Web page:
These exquisite and surprising compositions, some of which are being exhibited for the first time, capture Haring’s invented version of reality that defined his artistic career. Astutely employing popular culture, sexual imagery, and religious iconography, the collages and large-scale paintings on view offer a deeply personal and critically important narrative, while simultaneously providing rare examples of works created during the last years of Haring’s life.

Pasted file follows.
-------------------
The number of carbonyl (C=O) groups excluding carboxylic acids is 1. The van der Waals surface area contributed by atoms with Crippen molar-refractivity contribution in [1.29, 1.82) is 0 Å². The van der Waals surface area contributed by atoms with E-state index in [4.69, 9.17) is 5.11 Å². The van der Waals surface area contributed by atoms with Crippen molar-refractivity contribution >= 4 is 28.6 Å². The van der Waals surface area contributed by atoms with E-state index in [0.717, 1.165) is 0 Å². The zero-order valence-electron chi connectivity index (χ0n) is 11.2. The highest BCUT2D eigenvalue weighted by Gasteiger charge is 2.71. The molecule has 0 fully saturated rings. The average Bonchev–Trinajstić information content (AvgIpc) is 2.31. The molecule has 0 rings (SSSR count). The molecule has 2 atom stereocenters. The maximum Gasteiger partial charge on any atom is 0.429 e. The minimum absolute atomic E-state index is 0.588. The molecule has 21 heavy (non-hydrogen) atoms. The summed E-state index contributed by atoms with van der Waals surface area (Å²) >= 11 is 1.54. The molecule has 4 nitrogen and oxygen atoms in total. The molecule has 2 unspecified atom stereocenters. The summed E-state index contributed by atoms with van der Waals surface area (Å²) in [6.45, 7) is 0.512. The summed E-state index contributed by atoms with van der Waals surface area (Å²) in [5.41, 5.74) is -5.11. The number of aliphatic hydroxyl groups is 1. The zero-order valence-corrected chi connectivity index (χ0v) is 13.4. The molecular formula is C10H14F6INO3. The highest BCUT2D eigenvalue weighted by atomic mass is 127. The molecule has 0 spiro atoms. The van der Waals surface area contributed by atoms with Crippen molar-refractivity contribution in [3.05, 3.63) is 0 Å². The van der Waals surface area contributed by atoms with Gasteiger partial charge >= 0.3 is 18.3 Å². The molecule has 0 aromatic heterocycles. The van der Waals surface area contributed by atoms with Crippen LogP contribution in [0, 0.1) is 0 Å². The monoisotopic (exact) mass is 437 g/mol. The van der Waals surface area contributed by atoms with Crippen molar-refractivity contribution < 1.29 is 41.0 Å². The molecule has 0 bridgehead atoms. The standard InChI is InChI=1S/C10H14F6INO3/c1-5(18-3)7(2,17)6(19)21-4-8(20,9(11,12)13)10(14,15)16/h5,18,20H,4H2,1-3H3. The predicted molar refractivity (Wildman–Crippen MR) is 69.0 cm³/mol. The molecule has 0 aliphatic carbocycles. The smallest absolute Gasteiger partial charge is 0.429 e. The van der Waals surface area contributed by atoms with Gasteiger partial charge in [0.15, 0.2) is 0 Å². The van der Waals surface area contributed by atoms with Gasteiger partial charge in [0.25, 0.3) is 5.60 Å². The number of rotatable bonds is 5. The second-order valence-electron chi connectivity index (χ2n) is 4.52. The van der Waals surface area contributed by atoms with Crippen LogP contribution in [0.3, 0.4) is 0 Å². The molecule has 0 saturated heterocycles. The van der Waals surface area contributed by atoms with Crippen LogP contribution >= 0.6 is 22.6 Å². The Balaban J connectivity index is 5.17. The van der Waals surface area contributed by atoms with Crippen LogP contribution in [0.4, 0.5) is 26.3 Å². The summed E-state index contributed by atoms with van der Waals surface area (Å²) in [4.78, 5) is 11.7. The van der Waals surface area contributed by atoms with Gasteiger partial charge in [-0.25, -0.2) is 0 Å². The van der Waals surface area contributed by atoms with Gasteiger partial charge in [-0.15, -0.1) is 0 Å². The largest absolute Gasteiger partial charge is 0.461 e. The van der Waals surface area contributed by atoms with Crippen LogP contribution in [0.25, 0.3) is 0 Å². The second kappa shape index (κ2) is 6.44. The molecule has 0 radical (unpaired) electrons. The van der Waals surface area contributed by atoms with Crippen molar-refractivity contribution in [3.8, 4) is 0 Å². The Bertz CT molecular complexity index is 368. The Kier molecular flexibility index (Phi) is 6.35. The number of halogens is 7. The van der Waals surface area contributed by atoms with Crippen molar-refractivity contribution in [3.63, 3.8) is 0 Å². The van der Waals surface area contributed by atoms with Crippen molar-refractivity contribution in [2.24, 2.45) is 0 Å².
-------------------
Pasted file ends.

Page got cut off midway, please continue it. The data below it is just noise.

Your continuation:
Haring first rose to prominence in New York for his spontaneous, graffiti-inspired drawings that began throughout the city’s subway stations during the early 1980s. The artist’s motive for the subway drawings was not self-promotion or property defacement, but rather his passion for democratic accessibility to his work outside of conventional art spaces. Though many of his creations appeared celebratory and playful, he was a politically active and socially conscious artist, interested in reflecting and responding to the cultural climate in which he was living. As a result, Haring’s works frequently explore complex themes of sexuality, religion, racial inequality, economics, technology, and the AIDS virus. Haring’s canvas, Malcolm X (1988), visually summarizes these overarching themes, with the careful inclusion of imagery and motifs inherent to the artist’s practice. This late work, a commentary on discrimination against African-Americans, reinterprets Haring’s familiar iconography while interjecting elements of popular culture, art history, and religion in a collage-like manner, and articulate his urgency to visually narrate injustices throughout history using various methods of creation.